So thank you Angelina, for helping more women like us find our crew and know they are not alone. As well as helping the rest of the world understand where we fit too.

COMMITMENTS TO HEALTH: PROGRESS REPORT

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Last week I made a couple of commitments to help me get out of my post-mastectomy fug and cheer the heck up.

They were to;

–          keep my stress levels to a minimum, stop sweating the small stuff and meditate once a week

–          go see a Dr about my painful periods, and

–          be grateful

This week I  have;

–          been ridiculously stressed and not particularly easy to work or live with. I have been impatient with people, snapped at a few others and upset one person (in my defence, I wasn’t mean. I just had to have a difficult conversation with someone, which was upsetting. Still, it’s not nice to see someone upset as a result of something you’ve said)

–          not mediated once. I worked late on the night I was going to go to meditation class. Viciouscircle.com.au

–          I got my period… It didn’t hurt for two days then BAM. In hospital after the op the nurses would ask me to rate my pain levels on a scale of 1 to 10. I always replied that it was less than my period pain. Mr F has very little sympathy for me as he says I get them every month and know they are painful so I should a) be used to this by now and b) be more prepared and take pain-killers before the pain comes

–          Been miserable and full of ugly self-pity

Progress report? Must do better.

I have all weekend to rectify this situation.

Jobs to do before Sunday evening;

–          Meditate before the end of Sunday if not today? Maybe go to yoga? Whatever, just chill out!

–          Cheer up and stop feeling sorry for myself that I work so hard and woe is me… (Read- smash up my tiny, scratchy violin)

–          Take painkillers repeatedly and think about making an appointment at the Drs at some point before the end of June

–          Smile

I’ll let you know how I go.

 

Very Inspiring Blogger Award

inspirational blogger

The only award I have every received was a highly commended certificate for my handwriting at a St. David’s Day Eisteddfod in primary school.  Those of you who know me, and especially those who work me will know that I have the most appalling hand-writing known to man. I blame my Dad who has passed on his Drs scrawl, combined with a flamboyant and creative mind. Anyway, I think they made a big mistake.

So, it is with great humility and pleasure that I accept what I believe in my first ever, legitimate recognition with the Very Inspiring Blogger Award.

One of the brilliant things about bogging has been connecting with people from all over the world in similar situations to myself. My very first ever blogging friend was Mogatos who writes, Saying NOPE to Breast Cancer http://bilateralmastectomy.wordpress.com/2013/04/25/very-inspiring-blogger-award/. Her blog is brilliant and very informative and she has been a great support to me over the last few months, including very kindly nominating me. She’s also a couple of months ahead of me in her journey so she gives me a bit of a heads up as to what to expect.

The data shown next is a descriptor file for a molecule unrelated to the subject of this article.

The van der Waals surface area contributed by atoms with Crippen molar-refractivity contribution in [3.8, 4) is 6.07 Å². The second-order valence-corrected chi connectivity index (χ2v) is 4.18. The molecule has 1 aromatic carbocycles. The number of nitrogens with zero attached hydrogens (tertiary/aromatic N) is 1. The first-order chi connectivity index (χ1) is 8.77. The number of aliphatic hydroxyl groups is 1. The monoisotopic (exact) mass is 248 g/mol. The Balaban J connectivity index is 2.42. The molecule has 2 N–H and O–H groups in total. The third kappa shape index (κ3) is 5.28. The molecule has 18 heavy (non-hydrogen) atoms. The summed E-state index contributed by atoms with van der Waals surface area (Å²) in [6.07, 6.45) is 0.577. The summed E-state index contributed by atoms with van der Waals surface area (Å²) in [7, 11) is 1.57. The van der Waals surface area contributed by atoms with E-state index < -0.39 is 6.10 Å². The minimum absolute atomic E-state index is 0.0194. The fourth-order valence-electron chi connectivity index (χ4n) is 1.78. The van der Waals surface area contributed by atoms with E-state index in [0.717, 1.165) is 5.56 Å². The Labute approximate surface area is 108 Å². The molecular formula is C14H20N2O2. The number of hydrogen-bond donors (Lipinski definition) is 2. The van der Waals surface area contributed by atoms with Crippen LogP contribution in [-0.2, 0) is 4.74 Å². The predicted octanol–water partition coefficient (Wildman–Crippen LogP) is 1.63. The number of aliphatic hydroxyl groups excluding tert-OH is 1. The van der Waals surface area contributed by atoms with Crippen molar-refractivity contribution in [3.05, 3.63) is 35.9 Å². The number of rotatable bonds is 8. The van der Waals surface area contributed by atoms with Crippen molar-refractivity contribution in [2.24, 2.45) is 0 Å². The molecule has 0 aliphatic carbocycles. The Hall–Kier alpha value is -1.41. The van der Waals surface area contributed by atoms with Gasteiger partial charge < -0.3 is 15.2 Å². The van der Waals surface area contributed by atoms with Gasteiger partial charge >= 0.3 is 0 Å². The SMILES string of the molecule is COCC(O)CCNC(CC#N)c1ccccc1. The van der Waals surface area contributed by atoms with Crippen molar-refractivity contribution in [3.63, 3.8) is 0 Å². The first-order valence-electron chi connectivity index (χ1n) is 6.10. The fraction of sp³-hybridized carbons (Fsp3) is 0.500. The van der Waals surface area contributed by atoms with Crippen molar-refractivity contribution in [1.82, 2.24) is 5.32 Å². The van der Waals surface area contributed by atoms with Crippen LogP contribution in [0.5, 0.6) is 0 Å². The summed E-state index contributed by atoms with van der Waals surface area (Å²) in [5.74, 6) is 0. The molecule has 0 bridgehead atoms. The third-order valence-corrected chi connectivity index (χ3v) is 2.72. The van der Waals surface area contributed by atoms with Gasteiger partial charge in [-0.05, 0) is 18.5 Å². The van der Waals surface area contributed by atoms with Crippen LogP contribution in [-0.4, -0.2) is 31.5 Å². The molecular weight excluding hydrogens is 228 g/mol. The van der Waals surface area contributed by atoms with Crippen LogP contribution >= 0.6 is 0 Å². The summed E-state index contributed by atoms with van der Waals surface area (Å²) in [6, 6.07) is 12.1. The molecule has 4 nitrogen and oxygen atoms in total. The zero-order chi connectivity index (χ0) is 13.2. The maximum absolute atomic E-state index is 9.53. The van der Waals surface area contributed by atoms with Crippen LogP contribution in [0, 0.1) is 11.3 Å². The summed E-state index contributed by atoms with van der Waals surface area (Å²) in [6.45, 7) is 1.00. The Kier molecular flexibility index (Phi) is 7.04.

One of the conditions in accepting the award is to tell people 7 things about yourself. If you know me you already know I am a massive over-sharer so it’s difficult to find 7 I won’t have already shared, but here goes:

–          I am 34, female and live in Australia. I grew up in Wales and class myself as Welsh

–          I can only say a few, rude phrases in Welsh

–          I have 3 tattoos. One is my mother’s name written in Thai, one is a set of stars that I got done in Selfridges in London and the last is now a splodge I obtained from a questionable establishment in Swansea

–          I’m a pretty good singer. I don’t really sing any more but I used to a lot and won lots of beer T-shirts in university Karaoke competitions. I even won a ‘pager’ in the days before everyone owned a mobile phone

–          I starred in a reality TV program when I was 19. It was on Sky 1 in the UK and it was filmed over 2 weeks in Malouf. This is all you need to know

–          I love coffee so much and my morning cup, in a nice coffee shop whilst reading my kindle is my favourite part of the day

–          My mum was and still is my absolute hero and I can’t believe how much I still miss her 12 years since she died

OK, there are probably a few more than 7 facts there.

The other condition is that I have to nominate other bloggers and tell them about it. So my nomination goes to Lissie Bendy who writes about her journey with breast cancer at 37 on http://shittytittiebangbang.com/. Lissie’s humour and courage is incredibly inspiring and I love her Shittietitttie Chemo Cuts Reveal Challenge. The challenge inspires people to make positive changes in their life and share their commitment with others. Every time ten people share their commitment, she gets a new haircut. And despite sporting new locks that would challenge the best of us, she always looks sensational. http://shittytittiebangbang.com/2013/04/08/the-shittietittie-chemo-cuts-reveal-challenge/.

So along with my nomination, here are my commitments to make positive changes in my life.  I commit to keeping my stress levels to a minimum, to stop sweating the small stuff and to meditate at least once a week in order to achieve this. I will go see a Dr about my really painful periods to put my mind at rest rather than worrying about it. And finally I will thank my lucky stars every single day that I was able to take at least a little bit of control over my future and will so enjoy this life I have to its maximum limit.